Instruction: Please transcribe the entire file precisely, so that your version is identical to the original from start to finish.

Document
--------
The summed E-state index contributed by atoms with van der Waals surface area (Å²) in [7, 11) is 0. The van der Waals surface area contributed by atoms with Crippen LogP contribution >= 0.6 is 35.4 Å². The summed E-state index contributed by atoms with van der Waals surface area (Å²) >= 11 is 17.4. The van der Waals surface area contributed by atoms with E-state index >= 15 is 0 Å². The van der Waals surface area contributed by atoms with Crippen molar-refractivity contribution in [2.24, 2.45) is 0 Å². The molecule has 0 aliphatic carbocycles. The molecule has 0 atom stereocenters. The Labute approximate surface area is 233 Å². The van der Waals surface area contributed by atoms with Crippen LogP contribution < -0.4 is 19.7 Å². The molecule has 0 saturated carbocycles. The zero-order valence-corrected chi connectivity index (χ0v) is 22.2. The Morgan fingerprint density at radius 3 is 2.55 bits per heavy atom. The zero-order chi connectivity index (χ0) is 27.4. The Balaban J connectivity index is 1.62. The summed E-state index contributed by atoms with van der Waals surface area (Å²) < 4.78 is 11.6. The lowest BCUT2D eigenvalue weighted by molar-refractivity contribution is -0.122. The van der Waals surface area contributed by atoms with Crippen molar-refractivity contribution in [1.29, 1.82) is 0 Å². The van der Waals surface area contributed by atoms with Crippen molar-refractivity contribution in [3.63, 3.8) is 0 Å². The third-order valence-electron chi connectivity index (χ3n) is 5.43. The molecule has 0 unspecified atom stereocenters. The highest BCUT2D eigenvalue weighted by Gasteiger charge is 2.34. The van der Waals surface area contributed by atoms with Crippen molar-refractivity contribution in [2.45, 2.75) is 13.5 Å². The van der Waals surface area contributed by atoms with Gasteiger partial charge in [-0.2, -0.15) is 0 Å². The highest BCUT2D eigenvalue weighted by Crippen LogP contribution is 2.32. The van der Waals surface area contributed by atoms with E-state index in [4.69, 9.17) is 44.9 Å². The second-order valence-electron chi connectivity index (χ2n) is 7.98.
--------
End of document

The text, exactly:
The summed E-state index contributed by atoms with van der Waals surface area (Å²) in [7, 11) is 0. The van der Waals surface area contributed by atoms with Crippen LogP contribution >= 0.6 is 35.4 Å². The summed E-state index contributed by atoms with van der Waals surface area (Å²) >= 11 is 17.4. The van der Waals surface area contributed by atoms with E-state index >= 15 is 0 Å². The van der Waals surface area contributed by atoms with Crippen molar-refractivity contribution in [2.24, 2.45) is 0 Å². The molecule has 0 aliphatic carbocycles. The molecule has 0 atom stereocenters. The Labute approximate surface area is 233 Å². The van der Waals surface area contributed by atoms with Crippen LogP contribution < -0.4 is 19.7 Å². The molecule has 0 saturated carbocycles. The zero-order valence-corrected chi connectivity index (χ0v) is 22.2. The Morgan fingerprint density at radius 3 is 2.55 bits per heavy atom. The zero-order chi connectivity index (χ0) is 27.4. The Balaban J connectivity index is 1.62. The summed E-state index contributed by atoms with van der Waals surface area (Å²) < 4.78 is 11.6. The lowest BCUT2D eigenvalue weighted by molar-refractivity contribution is -0.122. The van der Waals surface area contributed by atoms with Crippen molar-refractivity contribution in [1.29, 1.82) is 0 Å². The van der Waals surface area contributed by atoms with Crippen molar-refractivity contribution in [3.63, 3.8) is 0 Å². The third-order valence-electron chi connectivity index (χ3n) is 5.43. The molecule has 0 unspecified atom stereocenters. The highest BCUT2D eigenvalue weighted by Gasteiger charge is 2.34. The van der Waals surface area contributed by atoms with Crippen molar-refractivity contribution in [2.45, 2.75) is 13.5 Å². The van der Waals surface area contributed by atoms with Gasteiger partial charge in [-0.2, -0.15) is 0 Å². The highest BCUT2D eigenvalue weighted by Crippen LogP contribution is 2.32. The van der Waals surface area contributed by atoms with E-state index in [4.69, 9.17) is 44.9 Å². The second-order valence-electron chi connectivity index (χ2n) is 7.98.